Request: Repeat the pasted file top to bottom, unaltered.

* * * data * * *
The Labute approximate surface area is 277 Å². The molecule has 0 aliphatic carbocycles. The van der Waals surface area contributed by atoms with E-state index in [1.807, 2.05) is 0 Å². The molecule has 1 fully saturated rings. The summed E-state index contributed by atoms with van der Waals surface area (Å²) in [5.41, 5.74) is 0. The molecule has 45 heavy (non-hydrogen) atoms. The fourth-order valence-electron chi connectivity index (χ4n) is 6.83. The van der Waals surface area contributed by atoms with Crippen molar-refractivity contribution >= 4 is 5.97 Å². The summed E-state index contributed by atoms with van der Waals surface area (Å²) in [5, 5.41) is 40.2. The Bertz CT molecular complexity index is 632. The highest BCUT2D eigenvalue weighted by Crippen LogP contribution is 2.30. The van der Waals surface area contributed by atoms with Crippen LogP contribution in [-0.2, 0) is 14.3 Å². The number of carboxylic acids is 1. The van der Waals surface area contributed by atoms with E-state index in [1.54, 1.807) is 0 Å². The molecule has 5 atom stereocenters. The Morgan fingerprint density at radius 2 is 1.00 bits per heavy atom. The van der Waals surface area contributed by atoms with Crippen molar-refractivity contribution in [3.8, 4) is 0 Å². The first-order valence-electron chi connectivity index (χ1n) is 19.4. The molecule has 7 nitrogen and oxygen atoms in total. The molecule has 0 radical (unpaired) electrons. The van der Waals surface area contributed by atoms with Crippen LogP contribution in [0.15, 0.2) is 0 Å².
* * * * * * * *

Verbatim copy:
The Labute approximate surface area is 277 Å². The molecule has 0 aliphatic carbocycles. The van der Waals surface area contributed by atoms with E-state index in [1.807, 2.05) is 0 Å². The molecule has 1 fully saturated rings. The summed E-state index contributed by atoms with van der Waals surface area (Å²) in [5.41, 5.74) is 0. The molecule has 45 heavy (non-hydrogen) atoms. The fourth-order valence-electron chi connectivity index (χ4n) is 6.83. The van der Waals surface area contributed by atoms with Crippen molar-refractivity contribution >= 4 is 5.97 Å². The summed E-state index contributed by atoms with van der Waals surface area (Å²) in [5, 5.41) is 40.2. The Bertz CT molecular complexity index is 632. The highest BCUT2D eigenvalue weighted by Crippen LogP contribution is 2.30. The van der Waals surface area contributed by atoms with Crippen LogP contribution in [-0.2, 0) is 14.3 Å². The number of carboxylic acids is 1. The van der Waals surface area contributed by atoms with E-state index in [1.54, 1.807) is 0 Å². The molecule has 5 atom stereocenters. The Morgan fingerprint density at radius 2 is 1.00 bits per heavy atom. The van der Waals surface area contributed by atoms with Crippen molar-refractivity contribution in [3.8, 4) is 0 Å². The first-order valence-electron chi connectivity index (χ1n) is 19.4. The molecule has 7 nitrogen and oxygen atoms in total. The molecule has 0 radical (unpaired) electrons. The van der Waals surface area contributed by atoms with Crippen LogP contribution in [0.15, 0.2) is 0 Å².